Bluffton Police Department seeks national recertification

astice@islandpacket.comNovember 12, 2011 

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Almost three years after the Bluffton Police Department earned national accreditation -- the "gold standard of law enforcement," its chief said -- assessors will return to make sure the department still meets their standards.

The inspection by a team from the Commission on Accreditation for Law Enforcement Agencies will include a chance for the public to comment on the department's performance at a meeting at 7 p.m. Tuesday in the law enforcement center.

The independent organization was created by police groups to elevate national law-enforcement standards, according to its website.

Nationally accredited agencies must be recertified every three years. The assessors, who include law enforcement officers from out-of-state agencies, will check the department's compliance with 487 guidelines -- such as administration and vehicle chases.

The accreditation earned in 2009 required two years of planning and preparation. That examination included perfect marks for retooling department policies to match the commission's guidelines.

The recertification would prove Bluffton police have followed through on the pledge to uphold those standards, Chief David McAllister said.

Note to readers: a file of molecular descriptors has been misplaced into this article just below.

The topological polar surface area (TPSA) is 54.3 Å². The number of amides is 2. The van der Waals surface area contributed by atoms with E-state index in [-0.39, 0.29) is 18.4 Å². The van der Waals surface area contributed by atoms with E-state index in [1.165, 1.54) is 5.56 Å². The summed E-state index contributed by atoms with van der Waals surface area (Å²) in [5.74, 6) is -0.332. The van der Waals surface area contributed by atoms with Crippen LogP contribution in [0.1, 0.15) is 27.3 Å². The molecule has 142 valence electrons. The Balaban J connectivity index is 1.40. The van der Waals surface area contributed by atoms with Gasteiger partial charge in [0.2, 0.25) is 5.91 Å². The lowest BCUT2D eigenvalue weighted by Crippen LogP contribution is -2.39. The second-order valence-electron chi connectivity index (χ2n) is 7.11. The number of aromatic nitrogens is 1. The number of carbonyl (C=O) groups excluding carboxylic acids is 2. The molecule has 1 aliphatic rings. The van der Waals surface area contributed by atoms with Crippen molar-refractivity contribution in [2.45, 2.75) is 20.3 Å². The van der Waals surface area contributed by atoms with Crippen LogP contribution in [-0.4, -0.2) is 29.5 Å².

"It is the only way that we prove we do what we say we do," he said.

The Beaufort Police Department became the first nationally accredited law enforcement agency in the county in 2007, but it opted not to spend $7,000 in fees and manpower to become re-accredited in 2010.

Also in 2010, the Beaufort County Sheriff's Office earned its certification after hiring two former Beaufort police chiefs to manage its bid.

McAllister said the accreditation is worth the money, which he said averages $3,500 a year.

He is fond of comparing the distinction to doctors and colleges: People wouldn't go to either if they weren't accredited.

"I don't think you should give guns and badges to places that don't adhere to the highest standards," he said.

National accreditation makes the department less likely to face lawsuits, McAllister said. It also increases its chances when applying for grants and other funding.

Residents who want to comment or learn more about accreditation but who can't make it to the meeting can call 843-706-4516 from 1 to 3 p.m. Tuesday to speak with assessors.

Follow reporter Allison Stice at

Related content:

Beaufort County Sheriff's Office earns national accreditation, Aug. 20, 2010 Sheriff's Office revamps policies for national certification, Nov. 22, 2009

Bluffton's top cop pushes neighborhood police program, April 4, 2009

Bluffton PD gets national accreditation, March 24, 2009

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